Two federal district court judges will likely rule in early 2014 on pending challenges to the availability of premium tax credits under the Patient Protection and Affordable Care Act of 2010 (ACA). The plaintiffs in both cases argue that the ACA’s plain language does not permit residents of states with a federally facilitated exchange, 33 states plus Washington, D.C., to obtain such credits. The government counters that the legislative history, structure and purpose of the ACA mandates that premium tax credits be available nationwide.
Premium tax credits under the Patient Protection and Affordable Care Act of 2010 (ACA) could be unavailable to residents of states with a federally facilitated exchange (FFE), depending on the outcome of four cases pending in federal trial courts.
In the two most prominent of these federal cases, Halbig v. Sebelius in Washington, D.C. and King v. Sebelius in Virginia, the plaintiffs’ challenge to a May 2012 Internal Revenue Service (IRS) rule is based upon an apparent conflict with the “plain language” of the ACA. The IRS rule provides that effective January 1, 2014, the health insurance premium tax credit will be available to taxpayers whether they obtain coverage through a state-based exchange or an FFE.
The plaintiffs in both cases maintain that the ACA, by its very terms, does not permit tax credits to be available to taxpayers obtaining coverage through the FFE. Instead, the plaintiffs point out that section 1401(a) of the ACA (which enacted Internal Revenue Code section 36B(b)(2)(A)) provides that such tax credits are available only to taxpayers “enrolled in through an exchange established by the State under 1311 of the [ACA].” (emphasis added). Section § 1311 provides for the establishment of health benefit exchanges by states, as opposed to section 1321 of the ACA, which governs when the state fails to establish an exchange and thus the federal government must establish a fallback FFE. The plaintiffs argue Congress intended a deliberate “carrot and stick” approach to implementing exchanges under the ACA—with the carrot being that residents in states that establish an exchange can access premium tax credits and the stick being that residents in states that fail to do so will not have access to such tax credits.
In response, the federal government has vigorously defended the IRS rule by asserting that the plaintiffs’ reading of the provision is inconsistent with the legislative history, structure and purpose of the ACA. The government has argued that premium tax credits are a critical component to the ACA and were assumed to be available nationwide. The government has noted that other statutory provisions, such as the Health Care and Education Reconciliation Act of 2010 section 1004’s reporting requirement imposed on FFE and state-based exchanges, would be rendered superfluous if the plaintiffs’ argument was to prevail.
Furthermore, the government has argued that section 1321 of the ACA gives the U.S. Secretary of Health and Human Services the authority to establish and operate an exchange within a state and thus, in effect, step into the shoes of states that do not establish their own exchanges. Therefore, it would be unreasonable to conclude that the same premium tax credits would be unavailable to residents merely because they are enrolled in an FFE rather than a state-based exchange. In response to the Halbig case, the government has also questioned the appropriateness of the relief sought—nationwide cancellation of the IRS rule, as opposed to a tax refund for those affected—and asserted procedural bars relating to standing and the Anti-Injunction Act. Because the FFE will operate in 33 states (plus the District of Columbia) in 2014, the ability of residents of those states to obtain premium tax credits is likely to have a profound impact on insureds, insurers and providers.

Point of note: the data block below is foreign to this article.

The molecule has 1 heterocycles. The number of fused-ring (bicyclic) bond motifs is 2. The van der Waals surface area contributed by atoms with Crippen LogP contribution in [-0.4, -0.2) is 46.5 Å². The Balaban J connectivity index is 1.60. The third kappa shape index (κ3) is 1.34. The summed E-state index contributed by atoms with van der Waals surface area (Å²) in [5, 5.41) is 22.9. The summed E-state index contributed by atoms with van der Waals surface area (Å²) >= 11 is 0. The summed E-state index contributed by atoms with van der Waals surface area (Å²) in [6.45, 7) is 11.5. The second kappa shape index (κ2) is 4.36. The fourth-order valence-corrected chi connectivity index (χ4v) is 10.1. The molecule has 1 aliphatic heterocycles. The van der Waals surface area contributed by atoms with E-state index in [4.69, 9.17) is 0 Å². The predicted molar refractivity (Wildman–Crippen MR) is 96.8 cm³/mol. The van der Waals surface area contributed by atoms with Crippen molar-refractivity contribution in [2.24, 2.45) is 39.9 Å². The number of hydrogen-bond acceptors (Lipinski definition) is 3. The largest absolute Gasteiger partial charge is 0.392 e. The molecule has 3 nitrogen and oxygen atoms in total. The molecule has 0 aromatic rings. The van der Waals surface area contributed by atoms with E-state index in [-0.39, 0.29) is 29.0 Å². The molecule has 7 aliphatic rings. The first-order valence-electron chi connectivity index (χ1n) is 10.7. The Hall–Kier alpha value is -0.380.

Both Judge Friedman and Judge Spencer anticipate issuing decisions in early 2014, which will likely propel these cases to the U.S. Courts of Appeals in the District of Columbia and the Fourth Circuit, respectively, before randomly selected, three-judge panels. Either side will be able to ask for expedited hearings and, perhaps, for interim relief pending a final decision. If a split between these federal appellate courts occurs, the Supreme Court of the United States likely will be required to make the final decision.
The IRS rule is being challenged in two other federal cases as well. First, State of Oklahoma ex rel. Pruitt v. Sebelius, brought by Oklahoma Attorney General Scott Pruitt, revives an earlier challenge to the ACA and seeks declaratory and injunctive relief on behalf of individuals and employers in Oklahoma. Second, in October 2013, Indiana and 15 of its public school districts sued the IRS, challenging its use of federal tax subsidies and penalties to implement the ACA.
There is no doubt that the ACA would be seriously undermined if the courts were to rule in favor of the plaintiffs and hold that there are no federal tax credits available to those who purchase coverage on the FFE. Therefore, just as Supreme Court strove to find a way to uphold the ACA as a whole against a constitutional challenge, it would be unsurprising if the federal courts, and ultimately the highest court, accept the government’s argument that Congress intended to make these tax subsidies available to all otherwise eligible—notwithstanding the flawed statutory language to the contrary. McDermott Will & Emery will continue to monitor developments in these cases and to assess how the decisions reached by the federal courts may affect our clients.